7. 7. 11/5/2008Exchange Rate and Monetary PolicyFramework Closely linked as both impact on inflation and competitiveness Not independent of each other – only certain policy combinations are sustainable Current issues: How to address global developments using current policies? Is the current framework sustainable in the longer-term? Does the current framework address long-term needs of achieving sustainable low inflation, international competitiveness, and economic openness?Exchange Rate and Monetary PolicyFramework Distinguish between policy framework and policy implementation Two key institutions: Government (MFDP) and BoB Policy framework: Government determines, with BoB advice Monetary Policy implementation (interest rates) – BoB decides independently Exchange Rate (Pula basket) – BoB implements on Govt instructions 7
  8. 8. 11/5/2008Exchange Rate Policy Implementation Crawling peg has been successful at supporting competitiveness Main problem is lack of transparency: Composition of pula basket Rate of crawling peg Both important for generating investor confidence and helping expectations formation Can be calculated by experts so not much gained by keeping secretInflation and Monetary PolicyImplementation Sharp increase in inflation, from 6.5% in June 2007 to 14.5% in June 2008 Further increases likely (July fuel price increase), with a peak around 16% expected – although depends on international oil prices Compares with previous inflation peaks: 14.2% in April 2006 17.6% in June 1992 18.2% in January 1981 24.7% in December 1973 Highest rate for 16 years Highest rate since monetary policy has been actively focused on containing inflation Compares with current BoB inflation objective of 3%-6% 8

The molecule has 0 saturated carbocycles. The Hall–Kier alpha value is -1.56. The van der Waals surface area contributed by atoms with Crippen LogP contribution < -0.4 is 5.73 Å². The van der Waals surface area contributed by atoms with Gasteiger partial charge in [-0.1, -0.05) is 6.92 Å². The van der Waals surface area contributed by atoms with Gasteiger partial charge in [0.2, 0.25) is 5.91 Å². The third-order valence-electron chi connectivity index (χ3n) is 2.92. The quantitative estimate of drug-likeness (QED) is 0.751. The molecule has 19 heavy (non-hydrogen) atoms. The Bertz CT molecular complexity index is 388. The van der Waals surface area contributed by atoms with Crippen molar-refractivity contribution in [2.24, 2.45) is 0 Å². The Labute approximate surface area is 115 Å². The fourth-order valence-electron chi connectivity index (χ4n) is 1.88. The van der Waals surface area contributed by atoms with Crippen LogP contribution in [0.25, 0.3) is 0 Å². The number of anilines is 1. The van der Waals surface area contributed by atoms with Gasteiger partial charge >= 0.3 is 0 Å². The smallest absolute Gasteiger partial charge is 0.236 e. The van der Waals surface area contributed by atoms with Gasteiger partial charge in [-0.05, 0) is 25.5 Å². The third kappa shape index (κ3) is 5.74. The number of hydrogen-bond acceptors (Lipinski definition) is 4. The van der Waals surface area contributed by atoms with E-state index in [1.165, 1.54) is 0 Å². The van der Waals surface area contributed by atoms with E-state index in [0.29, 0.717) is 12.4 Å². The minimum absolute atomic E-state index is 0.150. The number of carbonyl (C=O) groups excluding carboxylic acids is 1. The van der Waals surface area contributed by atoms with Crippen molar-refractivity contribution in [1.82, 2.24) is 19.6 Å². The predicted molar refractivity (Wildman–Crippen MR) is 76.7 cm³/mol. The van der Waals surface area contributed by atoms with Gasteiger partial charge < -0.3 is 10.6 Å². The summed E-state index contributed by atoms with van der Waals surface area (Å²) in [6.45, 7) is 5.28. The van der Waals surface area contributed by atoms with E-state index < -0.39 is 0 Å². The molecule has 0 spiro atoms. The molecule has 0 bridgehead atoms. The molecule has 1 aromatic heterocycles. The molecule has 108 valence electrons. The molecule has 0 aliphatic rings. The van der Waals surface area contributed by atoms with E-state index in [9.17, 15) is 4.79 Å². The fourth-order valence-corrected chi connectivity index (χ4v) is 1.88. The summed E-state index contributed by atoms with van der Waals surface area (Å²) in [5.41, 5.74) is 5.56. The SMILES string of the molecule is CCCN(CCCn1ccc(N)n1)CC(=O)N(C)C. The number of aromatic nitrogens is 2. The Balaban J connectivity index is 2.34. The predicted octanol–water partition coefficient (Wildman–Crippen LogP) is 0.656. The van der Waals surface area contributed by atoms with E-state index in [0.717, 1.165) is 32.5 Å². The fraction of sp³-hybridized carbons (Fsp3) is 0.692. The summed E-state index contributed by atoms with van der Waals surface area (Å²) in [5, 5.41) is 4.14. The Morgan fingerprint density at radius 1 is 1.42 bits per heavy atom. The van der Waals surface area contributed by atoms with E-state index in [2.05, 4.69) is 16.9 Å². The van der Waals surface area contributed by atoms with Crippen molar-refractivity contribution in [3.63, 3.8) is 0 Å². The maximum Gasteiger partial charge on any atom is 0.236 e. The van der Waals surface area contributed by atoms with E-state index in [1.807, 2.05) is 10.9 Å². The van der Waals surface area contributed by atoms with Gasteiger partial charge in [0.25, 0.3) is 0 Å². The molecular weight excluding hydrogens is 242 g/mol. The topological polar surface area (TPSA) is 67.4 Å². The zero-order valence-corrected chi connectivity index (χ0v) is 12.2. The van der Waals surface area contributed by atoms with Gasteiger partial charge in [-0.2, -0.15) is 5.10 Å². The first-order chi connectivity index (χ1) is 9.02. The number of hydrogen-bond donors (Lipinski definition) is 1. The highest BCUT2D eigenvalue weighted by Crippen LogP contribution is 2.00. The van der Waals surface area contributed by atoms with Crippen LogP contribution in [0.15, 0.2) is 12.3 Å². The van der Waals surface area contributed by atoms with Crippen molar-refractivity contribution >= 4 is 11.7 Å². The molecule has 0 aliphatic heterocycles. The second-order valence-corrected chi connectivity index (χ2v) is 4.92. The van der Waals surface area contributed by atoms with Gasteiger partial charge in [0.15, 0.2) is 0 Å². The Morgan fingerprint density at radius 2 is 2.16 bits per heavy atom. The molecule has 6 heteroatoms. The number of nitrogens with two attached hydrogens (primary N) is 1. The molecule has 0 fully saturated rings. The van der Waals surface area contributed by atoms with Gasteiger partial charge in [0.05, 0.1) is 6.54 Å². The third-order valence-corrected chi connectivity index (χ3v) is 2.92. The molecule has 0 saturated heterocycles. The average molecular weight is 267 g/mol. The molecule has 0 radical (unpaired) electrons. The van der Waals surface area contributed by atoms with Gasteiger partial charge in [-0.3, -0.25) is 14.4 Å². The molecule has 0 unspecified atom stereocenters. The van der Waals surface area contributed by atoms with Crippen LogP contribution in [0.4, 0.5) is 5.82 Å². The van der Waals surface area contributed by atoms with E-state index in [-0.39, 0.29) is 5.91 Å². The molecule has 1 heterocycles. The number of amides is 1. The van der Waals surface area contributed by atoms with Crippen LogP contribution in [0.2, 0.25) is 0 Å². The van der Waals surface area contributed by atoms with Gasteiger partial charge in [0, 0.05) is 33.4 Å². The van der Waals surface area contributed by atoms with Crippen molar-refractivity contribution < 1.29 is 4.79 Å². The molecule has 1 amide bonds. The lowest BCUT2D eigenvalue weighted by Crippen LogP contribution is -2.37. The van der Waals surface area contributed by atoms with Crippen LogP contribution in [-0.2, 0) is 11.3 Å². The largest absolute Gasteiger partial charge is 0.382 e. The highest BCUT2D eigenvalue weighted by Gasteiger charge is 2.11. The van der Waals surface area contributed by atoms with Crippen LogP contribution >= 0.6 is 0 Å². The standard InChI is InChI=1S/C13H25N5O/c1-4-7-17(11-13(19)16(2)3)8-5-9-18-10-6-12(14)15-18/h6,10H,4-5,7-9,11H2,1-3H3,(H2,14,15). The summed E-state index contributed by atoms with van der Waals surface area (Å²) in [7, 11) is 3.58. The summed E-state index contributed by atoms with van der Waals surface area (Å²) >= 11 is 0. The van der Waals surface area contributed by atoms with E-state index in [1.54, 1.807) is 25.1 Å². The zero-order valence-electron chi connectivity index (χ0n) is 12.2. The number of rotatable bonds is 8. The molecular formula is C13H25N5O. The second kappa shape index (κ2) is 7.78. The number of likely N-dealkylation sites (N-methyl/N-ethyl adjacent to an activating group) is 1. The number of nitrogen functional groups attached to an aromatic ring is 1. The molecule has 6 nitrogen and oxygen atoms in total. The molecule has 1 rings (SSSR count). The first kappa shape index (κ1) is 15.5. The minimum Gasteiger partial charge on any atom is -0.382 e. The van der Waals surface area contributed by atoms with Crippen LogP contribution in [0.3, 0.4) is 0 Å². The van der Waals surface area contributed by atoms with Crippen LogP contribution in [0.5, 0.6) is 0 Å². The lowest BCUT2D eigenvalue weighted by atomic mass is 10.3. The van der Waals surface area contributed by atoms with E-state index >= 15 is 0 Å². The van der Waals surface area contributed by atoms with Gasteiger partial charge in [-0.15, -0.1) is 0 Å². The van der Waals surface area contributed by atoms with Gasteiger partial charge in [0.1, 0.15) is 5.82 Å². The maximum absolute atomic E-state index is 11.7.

9. 9. 11/5/2008 Inflation, 1991-2008 20% 18% De- Food & valuation Fuel prices 16% 14% VAT 12% 10% 8% 6% 4% 2% Apparent floor of 6% too high - needs to be reduced 0% Recent Inflation by Category60% Rising inflation almost entirely due to food and50% fuel prices40% Food Contributed 10.1% of June’s inflation of 14.5%30% All items 33% of CPI basket but 70% of current inflation20% Fuel etc Inflation excl. food & fuel10% has been steady around Excl. food 5%-6%, although rising in & fuel June due to higher public0% transport fares, electricity etc. 9